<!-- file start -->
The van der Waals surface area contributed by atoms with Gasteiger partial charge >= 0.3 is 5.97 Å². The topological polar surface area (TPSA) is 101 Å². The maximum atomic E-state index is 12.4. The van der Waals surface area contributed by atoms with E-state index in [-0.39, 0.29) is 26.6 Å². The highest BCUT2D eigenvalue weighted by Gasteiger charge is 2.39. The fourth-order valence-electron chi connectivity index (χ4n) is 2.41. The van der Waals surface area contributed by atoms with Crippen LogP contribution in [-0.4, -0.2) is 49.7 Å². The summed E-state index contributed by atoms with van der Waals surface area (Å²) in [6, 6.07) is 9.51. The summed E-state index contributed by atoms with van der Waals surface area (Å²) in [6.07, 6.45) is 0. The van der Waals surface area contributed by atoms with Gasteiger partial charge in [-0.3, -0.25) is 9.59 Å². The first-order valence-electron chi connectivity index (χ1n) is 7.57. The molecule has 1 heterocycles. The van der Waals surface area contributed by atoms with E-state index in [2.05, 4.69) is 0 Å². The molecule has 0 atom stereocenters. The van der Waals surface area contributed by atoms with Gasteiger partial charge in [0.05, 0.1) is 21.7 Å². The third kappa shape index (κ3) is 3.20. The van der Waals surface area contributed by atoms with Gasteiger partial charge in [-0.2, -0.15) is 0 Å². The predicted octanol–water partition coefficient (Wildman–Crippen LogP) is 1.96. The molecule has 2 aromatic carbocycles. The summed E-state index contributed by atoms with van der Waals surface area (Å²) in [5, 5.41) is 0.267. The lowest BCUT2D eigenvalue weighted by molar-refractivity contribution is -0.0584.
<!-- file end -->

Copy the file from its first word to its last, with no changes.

The van der Waals surface area contributed by atoms with Gasteiger partial charge >= 0.3 is 5.97 Å². The topological polar surface area (TPSA) is 101 Å². The maximum atomic E-state index is 12.4. The van der Waals surface area contributed by atoms with E-state index in [-0.39, 0.29) is 26.6 Å². The highest BCUT2D eigenvalue weighted by Gasteiger charge is 2.39. The fourth-order valence-electron chi connectivity index (χ4n) is 2.41. The van der Waals surface area contributed by atoms with Crippen LogP contribution in [-0.4, -0.2) is 49.7 Å². The summed E-state index contributed by atoms with van der Waals surface area (Å²) in [6, 6.07) is 9.51. The summed E-state index contributed by atoms with van der Waals surface area (Å²) in [6.07, 6.45) is 0. The van der Waals surface area contributed by atoms with Gasteiger partial charge in [-0.3, -0.25) is 9.59 Å². The first-order valence-electron chi connectivity index (χ1n) is 7.57. The molecule has 1 heterocycles. The van der Waals surface area contributed by atoms with E-state index in [2.05, 4.69) is 0 Å². The molecule has 0 atom stereocenters. The van der Waals surface area contributed by atoms with Gasteiger partial charge in [0.05, 0.1) is 21.7 Å². The third kappa shape index (κ3) is 3.20. The van der Waals surface area contributed by atoms with Gasteiger partial charge in [-0.2, -0.15) is 0 Å². The predicted octanol–water partition coefficient (Wildman–Crippen LogP) is 1.96. The molecule has 2 aromatic carbocycles. The summed E-state index contributed by atoms with van der Waals surface area (Å²) in [5, 5.41) is 0.267. The lowest BCUT2D eigenvalue weighted by molar-refractivity contribution is -0.0584.